That didn’t mean she wasn’t a little anxious about deploying to a dangerous, war-torn country across the globe.
Martin worked in finance during her deployment. She was responsible for determining how funds would be used to support military missions and activities. Even during long, stressful days, Martin carved out time for art.
“I learned to live in between the cracks of war,” Martin said.
Martin started hosting events to give soldiers a momentary escape from the realities of war.
This time, she wasn’t entertaining her peers in a high school auditorium. She was putting on performances in the former palace of Saddam Hussein. With marble floors and intricate artwork hanging on the walls, the dictator’s digs turned out to be the perfect place to showcase jazz performances, small skits and poetry slams.
“The soldiers loved it,” Martin said. “They wanted something every month. It was also my outlet.”
Her military friends made her promise that she’d apply to film school to finally pursue her theatrical calling. She kept her word. While in Iraq, she started preparing her application to the University of Southern California School of Cinematic Arts — one of the top film schools in the country with notable alumni such as George Lucas and Ron Howard.
After coming home and transitioning back to the life of an Army reservist, Martin was accepted into USC and enrolled in 2009.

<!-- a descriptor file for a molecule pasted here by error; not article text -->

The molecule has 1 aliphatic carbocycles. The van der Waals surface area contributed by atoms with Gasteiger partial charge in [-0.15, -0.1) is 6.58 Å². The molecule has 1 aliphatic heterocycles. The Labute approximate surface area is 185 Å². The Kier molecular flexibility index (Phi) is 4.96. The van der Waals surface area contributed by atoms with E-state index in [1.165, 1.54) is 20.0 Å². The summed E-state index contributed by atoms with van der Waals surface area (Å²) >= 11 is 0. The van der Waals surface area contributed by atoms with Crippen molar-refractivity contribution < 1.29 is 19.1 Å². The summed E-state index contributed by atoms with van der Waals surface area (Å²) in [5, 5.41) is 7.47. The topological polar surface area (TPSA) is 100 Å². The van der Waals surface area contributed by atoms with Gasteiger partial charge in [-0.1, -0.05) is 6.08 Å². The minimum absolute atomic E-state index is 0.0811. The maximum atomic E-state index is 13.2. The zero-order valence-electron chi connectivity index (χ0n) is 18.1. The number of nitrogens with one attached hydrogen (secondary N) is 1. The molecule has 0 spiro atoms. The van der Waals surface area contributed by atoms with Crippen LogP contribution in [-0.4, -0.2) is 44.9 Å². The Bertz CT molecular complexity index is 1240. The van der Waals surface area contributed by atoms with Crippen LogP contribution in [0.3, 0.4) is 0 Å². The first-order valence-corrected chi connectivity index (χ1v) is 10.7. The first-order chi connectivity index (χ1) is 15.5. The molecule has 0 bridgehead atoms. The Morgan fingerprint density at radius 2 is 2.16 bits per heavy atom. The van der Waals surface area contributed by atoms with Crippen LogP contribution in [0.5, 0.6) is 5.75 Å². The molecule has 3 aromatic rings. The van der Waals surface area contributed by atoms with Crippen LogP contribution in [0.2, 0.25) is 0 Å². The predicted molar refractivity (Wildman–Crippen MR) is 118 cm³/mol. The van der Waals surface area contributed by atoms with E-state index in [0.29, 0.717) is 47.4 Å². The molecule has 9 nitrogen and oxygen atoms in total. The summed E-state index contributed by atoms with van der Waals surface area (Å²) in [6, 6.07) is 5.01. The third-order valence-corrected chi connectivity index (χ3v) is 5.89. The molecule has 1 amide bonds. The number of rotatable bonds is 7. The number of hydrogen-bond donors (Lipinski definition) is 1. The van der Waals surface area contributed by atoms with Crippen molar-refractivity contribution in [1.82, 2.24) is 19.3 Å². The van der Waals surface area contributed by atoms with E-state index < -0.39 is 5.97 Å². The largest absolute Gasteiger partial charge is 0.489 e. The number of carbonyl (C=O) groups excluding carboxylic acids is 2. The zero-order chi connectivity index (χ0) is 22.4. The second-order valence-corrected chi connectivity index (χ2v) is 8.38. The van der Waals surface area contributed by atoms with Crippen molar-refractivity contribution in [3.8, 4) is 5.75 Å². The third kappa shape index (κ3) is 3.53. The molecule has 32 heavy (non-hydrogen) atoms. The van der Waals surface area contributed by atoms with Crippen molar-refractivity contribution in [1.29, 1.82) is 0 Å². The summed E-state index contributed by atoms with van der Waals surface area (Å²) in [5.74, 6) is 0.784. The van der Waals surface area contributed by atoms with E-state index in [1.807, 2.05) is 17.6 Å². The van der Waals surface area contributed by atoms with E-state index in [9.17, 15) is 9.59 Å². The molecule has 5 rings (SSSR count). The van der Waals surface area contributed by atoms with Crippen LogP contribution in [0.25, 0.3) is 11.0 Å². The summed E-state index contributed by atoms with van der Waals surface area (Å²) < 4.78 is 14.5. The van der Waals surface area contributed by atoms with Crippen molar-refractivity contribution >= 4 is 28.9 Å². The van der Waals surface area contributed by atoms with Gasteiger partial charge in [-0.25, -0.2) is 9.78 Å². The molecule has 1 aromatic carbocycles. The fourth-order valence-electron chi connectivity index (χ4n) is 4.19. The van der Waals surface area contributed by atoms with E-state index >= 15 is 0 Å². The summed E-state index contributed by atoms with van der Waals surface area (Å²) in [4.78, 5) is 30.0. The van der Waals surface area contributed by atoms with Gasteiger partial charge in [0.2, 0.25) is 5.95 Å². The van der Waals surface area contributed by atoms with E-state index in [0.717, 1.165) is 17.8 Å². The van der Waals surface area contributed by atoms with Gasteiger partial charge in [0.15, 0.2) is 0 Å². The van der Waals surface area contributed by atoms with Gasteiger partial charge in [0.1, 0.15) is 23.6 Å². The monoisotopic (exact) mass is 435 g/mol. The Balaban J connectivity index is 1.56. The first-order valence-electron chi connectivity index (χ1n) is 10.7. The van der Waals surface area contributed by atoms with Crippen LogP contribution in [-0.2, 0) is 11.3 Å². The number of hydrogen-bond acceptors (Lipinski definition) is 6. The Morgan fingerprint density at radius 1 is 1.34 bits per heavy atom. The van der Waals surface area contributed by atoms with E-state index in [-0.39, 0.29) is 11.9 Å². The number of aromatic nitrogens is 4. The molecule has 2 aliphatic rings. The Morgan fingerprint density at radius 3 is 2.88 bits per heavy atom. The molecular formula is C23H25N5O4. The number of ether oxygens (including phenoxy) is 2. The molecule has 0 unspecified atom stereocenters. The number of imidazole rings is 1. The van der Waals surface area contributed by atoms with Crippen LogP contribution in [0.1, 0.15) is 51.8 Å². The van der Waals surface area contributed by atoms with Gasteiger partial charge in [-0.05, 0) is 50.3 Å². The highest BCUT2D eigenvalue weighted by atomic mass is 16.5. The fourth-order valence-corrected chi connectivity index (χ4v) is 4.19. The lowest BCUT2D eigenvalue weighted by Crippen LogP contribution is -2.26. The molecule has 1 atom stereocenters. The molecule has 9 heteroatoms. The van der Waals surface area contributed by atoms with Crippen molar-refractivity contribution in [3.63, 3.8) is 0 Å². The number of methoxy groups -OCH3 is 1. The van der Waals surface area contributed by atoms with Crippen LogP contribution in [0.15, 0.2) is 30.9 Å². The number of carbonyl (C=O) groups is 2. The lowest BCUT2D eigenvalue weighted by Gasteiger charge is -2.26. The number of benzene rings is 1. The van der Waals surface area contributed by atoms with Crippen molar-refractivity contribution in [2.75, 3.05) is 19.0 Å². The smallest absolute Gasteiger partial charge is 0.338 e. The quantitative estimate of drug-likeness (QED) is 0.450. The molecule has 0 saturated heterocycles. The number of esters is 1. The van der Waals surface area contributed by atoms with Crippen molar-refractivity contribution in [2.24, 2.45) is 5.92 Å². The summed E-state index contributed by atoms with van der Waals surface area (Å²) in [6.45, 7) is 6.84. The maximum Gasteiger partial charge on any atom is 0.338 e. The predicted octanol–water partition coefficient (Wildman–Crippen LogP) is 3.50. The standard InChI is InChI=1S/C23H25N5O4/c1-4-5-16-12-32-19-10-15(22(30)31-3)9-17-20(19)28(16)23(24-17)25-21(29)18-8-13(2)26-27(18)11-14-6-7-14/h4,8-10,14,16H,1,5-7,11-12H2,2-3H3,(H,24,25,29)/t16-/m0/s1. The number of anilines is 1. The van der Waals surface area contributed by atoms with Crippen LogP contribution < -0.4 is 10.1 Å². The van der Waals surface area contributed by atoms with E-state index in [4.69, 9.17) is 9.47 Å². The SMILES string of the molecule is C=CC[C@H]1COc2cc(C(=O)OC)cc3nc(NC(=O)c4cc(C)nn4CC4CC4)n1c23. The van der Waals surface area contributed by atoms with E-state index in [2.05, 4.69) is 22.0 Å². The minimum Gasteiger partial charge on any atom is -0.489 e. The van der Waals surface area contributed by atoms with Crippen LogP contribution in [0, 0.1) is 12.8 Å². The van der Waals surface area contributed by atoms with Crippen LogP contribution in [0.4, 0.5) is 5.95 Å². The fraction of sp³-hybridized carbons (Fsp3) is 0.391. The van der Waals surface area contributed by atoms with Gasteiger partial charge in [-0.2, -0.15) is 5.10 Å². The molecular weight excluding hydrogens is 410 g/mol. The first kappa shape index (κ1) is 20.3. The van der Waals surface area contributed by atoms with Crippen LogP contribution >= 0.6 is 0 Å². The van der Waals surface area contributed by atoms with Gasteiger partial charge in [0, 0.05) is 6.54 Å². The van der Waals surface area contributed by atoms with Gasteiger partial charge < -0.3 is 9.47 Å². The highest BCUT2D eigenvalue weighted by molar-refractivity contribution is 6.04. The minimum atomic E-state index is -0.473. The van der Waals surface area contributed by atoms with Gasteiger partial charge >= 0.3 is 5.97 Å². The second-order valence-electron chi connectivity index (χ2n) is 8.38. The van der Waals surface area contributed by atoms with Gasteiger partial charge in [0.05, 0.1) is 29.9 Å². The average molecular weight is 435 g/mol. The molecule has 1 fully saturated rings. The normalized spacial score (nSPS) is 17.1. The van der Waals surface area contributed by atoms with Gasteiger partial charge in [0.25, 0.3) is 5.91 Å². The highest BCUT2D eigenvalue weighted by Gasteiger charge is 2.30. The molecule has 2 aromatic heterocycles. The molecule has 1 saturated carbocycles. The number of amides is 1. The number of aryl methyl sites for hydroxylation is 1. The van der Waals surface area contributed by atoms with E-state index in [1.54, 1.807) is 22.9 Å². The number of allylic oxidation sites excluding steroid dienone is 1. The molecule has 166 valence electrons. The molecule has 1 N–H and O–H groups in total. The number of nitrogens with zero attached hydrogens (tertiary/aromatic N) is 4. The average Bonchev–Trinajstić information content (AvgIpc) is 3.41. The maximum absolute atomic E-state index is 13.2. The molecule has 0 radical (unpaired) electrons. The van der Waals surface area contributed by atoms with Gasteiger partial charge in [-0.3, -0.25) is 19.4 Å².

Martin remembers classes at the prestigious film school being fun, but rigorous.
“It was hectic,” Martin said. “Before you even get accepted, during the interview, they ask you how you plan to pay for grad school because you’re not going to have time to work. That’s how rigorous it was.”
Martin took pointers from director John Singleton, known for movies like “Boyz n the Hood” and “Shaft,” and listened to a guest lecture delivered by Steven Spielberg. Some of her classmates have since become household names in their own right.
“So far, some of my peers have directed the biggest films,” Martin said. “Ryan Coogler, who directed ‘Black Panther,’ I worked with him on a student project.”
Martin collaborated with Coogler on his short “Fig,” which garnered several awards. She also started writing and directing her own projects.
After graduating from film school, Martin moved to Atlanta with her husband. They picked Georgia’s capital because it was closer to their east coast families while also being a hub for the movie and television industry.